A Key West city commissioner wants metal and concrete roofs to become mandatory on homes due to their performance during Hurricane Irma nearly three months ago.
Commissioner Richard Payne, taking a page from the Monroe County Commission, says metal and concrete out-performed other roof materials during Irma, the Category 4 storm that roared across the Keys Sept. 10.
“The aftermath of Hurricane Irma and resultant extensive roof damage to homes and business properties have taught us that metal and cement roofs have fared far better than shingled roofs in withstanding major hurricane force winds,” Payne wrote in a proposed ordinance on the agenda for the 6 p.m. Dec. 5 City Commission meeting at City Hall, 1300 White St.
If approved, future Key West homes would have to install metal or concrete roofs, along with any renovations or rebuilds.
County commissioners brought the metal-roof ordinance forward to help homeowners get upgraded roofs as they replace roofs severely damaged or destroyed by Irma. If metal roofs are mandated by local building codes, the windstorm insurers could be required to pay for the more expensive metal roofing.
If the county does change the roofing building code, it apparently would not affect regulations within Keys municipalities.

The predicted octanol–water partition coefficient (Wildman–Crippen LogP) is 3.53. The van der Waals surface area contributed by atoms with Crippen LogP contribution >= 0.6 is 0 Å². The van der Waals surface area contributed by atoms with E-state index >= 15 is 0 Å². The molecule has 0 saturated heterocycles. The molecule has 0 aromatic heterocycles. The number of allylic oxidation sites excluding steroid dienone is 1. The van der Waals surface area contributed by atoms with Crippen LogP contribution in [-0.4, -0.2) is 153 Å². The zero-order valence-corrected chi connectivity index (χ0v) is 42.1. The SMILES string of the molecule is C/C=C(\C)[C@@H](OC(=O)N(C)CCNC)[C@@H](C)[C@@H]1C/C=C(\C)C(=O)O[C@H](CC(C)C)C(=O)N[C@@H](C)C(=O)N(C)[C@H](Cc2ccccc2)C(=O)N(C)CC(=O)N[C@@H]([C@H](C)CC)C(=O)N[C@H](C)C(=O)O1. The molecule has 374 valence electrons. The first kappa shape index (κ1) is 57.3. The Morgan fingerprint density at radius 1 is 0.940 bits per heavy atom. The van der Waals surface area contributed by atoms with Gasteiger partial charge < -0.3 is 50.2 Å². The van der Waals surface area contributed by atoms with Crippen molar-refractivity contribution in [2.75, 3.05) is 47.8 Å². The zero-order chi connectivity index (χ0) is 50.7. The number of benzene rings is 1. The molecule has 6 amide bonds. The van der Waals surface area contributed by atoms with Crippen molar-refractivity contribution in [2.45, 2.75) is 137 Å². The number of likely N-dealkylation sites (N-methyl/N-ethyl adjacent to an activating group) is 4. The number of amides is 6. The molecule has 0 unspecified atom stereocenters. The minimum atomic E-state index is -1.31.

A vote that could have required a “standing seam” metal roof to be installed when replacing a damaged or destroyed roof for most homes in the unincorporated county was delayed until a Dec. 13 County Commission meeting in Key Largo.
Also Dec. 5, the City Commission will decide whether to extend the $1-a-year rental agreement with the Florida Keys Mosquito Control District for use of the city’s property at 5224 College Road on Stock Island through March. Mosquito Control’s plans to build a new building on Big Coppitt Key were delayed by Hurricane Irma.
Mosquito Control would cease Stock Island operations on March 31, 2018, and have three months to vacate the premises beginning April 1, 2018, and ending June 30, 2018, the proposal reads.
Gwen Filosa: @KeyWestGwen